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Sep 28, 2012 09:15 AM


I know it might seem crazy to post about a place without responding to a tourist query around here...but I know you folks can handle it. We love ya tourists, we really do, but somehow this board has turned into a visitor's bureau instead of a discussion board...which is why I usually save these kind of posts for another food board.

I had an absoulutely amazing experience at Racion last week. It was so good, that my GF made a reservation for tomorrow night (this time her treat!)...while we were still eating dinner there last Friday.

It is a pop-up, only Fri and Sat. dinner, multi-course, molecular gastronomy bent (but focused on flavor/texture/etc. of the food itself - no foams for the sake of foams or just to be cool - it all makes sense and it is all delicious), wine pairings/hors d'oeuvres/cocktail included (gratuity not included) - all for $75pp. Only 20 seats per night. They prepare it all in front of you and explain each dish and technique.

Last week we had about 3 types of snacks with a cocktail at the bar before being seated and then a 9-course (with about 5 or so wines paired over the courses) progression of small plates. They do acknowledge special needs so let them know when you make the reservation. The courses were small enough so that I did not feel like I was going to explode at the end, but I definitely was slowing down a bit by course 7... ;o)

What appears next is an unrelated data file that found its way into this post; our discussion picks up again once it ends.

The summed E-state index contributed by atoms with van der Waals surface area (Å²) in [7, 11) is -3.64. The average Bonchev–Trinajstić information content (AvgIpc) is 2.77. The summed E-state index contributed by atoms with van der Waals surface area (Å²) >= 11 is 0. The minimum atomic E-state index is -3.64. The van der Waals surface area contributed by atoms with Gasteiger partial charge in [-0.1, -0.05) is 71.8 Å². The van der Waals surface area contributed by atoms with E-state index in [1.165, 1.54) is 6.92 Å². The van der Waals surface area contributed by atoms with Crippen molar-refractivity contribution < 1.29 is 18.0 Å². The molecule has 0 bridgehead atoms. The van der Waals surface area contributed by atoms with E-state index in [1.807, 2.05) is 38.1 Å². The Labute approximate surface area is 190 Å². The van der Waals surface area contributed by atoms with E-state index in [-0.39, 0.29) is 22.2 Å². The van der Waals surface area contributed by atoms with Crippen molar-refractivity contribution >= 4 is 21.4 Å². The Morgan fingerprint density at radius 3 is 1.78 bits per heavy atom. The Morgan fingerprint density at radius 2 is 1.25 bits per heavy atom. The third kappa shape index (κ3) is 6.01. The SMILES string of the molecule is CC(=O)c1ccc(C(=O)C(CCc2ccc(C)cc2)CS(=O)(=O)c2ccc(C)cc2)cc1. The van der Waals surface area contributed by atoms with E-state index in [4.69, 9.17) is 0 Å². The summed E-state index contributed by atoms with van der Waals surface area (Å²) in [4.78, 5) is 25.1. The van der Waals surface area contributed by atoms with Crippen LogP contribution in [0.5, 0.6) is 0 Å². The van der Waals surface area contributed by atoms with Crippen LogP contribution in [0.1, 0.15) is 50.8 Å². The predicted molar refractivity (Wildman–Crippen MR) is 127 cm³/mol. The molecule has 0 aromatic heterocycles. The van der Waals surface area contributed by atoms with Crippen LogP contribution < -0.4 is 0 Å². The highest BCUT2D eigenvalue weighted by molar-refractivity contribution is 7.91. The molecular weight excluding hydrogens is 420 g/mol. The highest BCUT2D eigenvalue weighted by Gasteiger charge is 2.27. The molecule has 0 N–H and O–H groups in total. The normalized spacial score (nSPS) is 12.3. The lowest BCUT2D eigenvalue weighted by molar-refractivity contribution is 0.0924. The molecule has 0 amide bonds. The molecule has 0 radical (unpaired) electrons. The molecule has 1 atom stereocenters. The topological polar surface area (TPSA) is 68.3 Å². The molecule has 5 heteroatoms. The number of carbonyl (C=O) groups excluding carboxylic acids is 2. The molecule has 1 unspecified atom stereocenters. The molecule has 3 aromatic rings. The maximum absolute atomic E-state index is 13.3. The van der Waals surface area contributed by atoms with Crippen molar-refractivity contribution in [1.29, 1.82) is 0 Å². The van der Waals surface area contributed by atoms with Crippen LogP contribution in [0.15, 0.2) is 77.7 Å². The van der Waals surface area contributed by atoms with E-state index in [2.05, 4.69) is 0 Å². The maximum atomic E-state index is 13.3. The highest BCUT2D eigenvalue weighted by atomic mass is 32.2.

The chef is Anthony Cafiero (who recently left Tabla to do just this) and he is awesome - he's trying out dishes for the real version of this restaurant and having a ball doing it. It is in a restaurant space that had a high profile place not make it after only about 2 months (Corazon), so the setting is a bit odd, but who cares. HIGHLY RECOMMENDED!

P.S. - These dinners are only going to happen through Oct. 6th - so make a reservation now...or wait for the 'real' restaurant version of this pop-up to open...

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  1. Awesome. Thanks Jill!

    (Not sure how Chowhound has resisted the urge to put in a +1 / thumbs up button... such a neat little trick to let people know what they've posted is appreciated)

    I'm going to raise you one and post a 'prompt' on the board... looking forward to your response!

    1. Thanks for the heads up....I look forward to the opening!

      1. Woot, we're in for our trip later this week! Thanks for the heads up. Will report back for sure.

        1. DInner last Saturday was awesome.